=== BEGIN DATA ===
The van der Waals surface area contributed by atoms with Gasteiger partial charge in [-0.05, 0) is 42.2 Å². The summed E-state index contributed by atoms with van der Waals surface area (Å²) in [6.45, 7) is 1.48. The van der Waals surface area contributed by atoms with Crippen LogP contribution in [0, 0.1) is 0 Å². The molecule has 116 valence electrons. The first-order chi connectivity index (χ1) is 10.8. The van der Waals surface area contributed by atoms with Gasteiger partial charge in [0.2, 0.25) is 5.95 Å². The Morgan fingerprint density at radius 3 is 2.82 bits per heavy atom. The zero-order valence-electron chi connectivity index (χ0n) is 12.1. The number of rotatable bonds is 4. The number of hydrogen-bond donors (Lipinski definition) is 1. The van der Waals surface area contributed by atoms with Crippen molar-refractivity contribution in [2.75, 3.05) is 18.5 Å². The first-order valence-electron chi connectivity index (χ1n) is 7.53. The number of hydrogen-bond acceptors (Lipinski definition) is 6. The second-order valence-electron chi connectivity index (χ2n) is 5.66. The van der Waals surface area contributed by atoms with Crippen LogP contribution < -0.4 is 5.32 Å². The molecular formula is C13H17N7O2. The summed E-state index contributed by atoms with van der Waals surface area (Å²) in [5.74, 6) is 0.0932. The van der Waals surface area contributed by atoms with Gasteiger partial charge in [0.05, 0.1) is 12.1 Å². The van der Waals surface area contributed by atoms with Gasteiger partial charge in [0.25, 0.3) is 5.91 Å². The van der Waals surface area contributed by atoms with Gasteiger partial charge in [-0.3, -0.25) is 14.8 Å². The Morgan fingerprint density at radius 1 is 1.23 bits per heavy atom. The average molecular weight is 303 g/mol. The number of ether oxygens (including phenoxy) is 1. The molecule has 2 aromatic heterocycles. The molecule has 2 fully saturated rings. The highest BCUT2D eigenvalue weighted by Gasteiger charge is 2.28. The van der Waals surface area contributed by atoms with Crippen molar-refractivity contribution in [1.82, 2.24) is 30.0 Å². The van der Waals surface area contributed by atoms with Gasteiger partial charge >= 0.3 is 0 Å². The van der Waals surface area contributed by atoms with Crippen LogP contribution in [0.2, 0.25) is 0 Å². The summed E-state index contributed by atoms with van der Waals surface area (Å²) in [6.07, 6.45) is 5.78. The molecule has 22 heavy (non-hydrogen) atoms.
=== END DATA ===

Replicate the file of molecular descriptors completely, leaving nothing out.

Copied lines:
The van der Waals surface area contributed by atoms with Gasteiger partial charge in [-0.05, 0) is 42.2 Å². The summed E-state index contributed by atoms with van der Waals surface area (Å²) in [6.45, 7) is 1.48. The van der Waals surface area contributed by atoms with Crippen LogP contribution in [0, 0.1) is 0 Å². The molecule has 116 valence electrons. The first-order chi connectivity index (χ1) is 10.8. The van der Waals surface area contributed by atoms with Gasteiger partial charge in [0.2, 0.25) is 5.95 Å². The Morgan fingerprint density at radius 3 is 2.82 bits per heavy atom. The zero-order valence-electron chi connectivity index (χ0n) is 12.1. The number of rotatable bonds is 4. The number of hydrogen-bond donors (Lipinski definition) is 1. The van der Waals surface area contributed by atoms with Crippen molar-refractivity contribution in [2.75, 3.05) is 18.5 Å². The first-order valence-electron chi connectivity index (χ1n) is 7.53. The number of hydrogen-bond acceptors (Lipinski definition) is 6. The second-order valence-electron chi connectivity index (χ2n) is 5.66. The van der Waals surface area contributed by atoms with Crippen LogP contribution < -0.4 is 5.32 Å². The molecular formula is C13H17N7O2. The summed E-state index contributed by atoms with van der Waals surface area (Å²) in [5.74, 6) is 0.0932. The van der Waals surface area contributed by atoms with Gasteiger partial charge in [0.05, 0.1) is 12.1 Å². The van der Waals surface area contributed by atoms with Gasteiger partial charge in [0.25, 0.3) is 5.91 Å². The van der Waals surface area contributed by atoms with Gasteiger partial charge in [-0.3, -0.25) is 14.8 Å². The Morgan fingerprint density at radius 1 is 1.23 bits per heavy atom. The average molecular weight is 303 g/mol. The number of ether oxygens (including phenoxy) is 1. The molecule has 2 aromatic heterocycles. The molecule has 2 fully saturated rings. The highest BCUT2D eigenvalue weighted by Gasteiger charge is 2.28. The van der Waals surface area contributed by atoms with Crippen molar-refractivity contribution in [1.82, 2.24) is 30.0 Å². The van der Waals surface area contributed by atoms with Gasteiger partial charge >= 0.3 is 0 Å². The van der Waals surface area contributed by atoms with Crippen LogP contribution in [0.2, 0.25) is 0 Å². The summed E-state index contributed by atoms with van der Waals surface area (Å²) in [6.07, 6.45) is 5.78. The molecule has 22 heavy (non-hydrogen) atoms.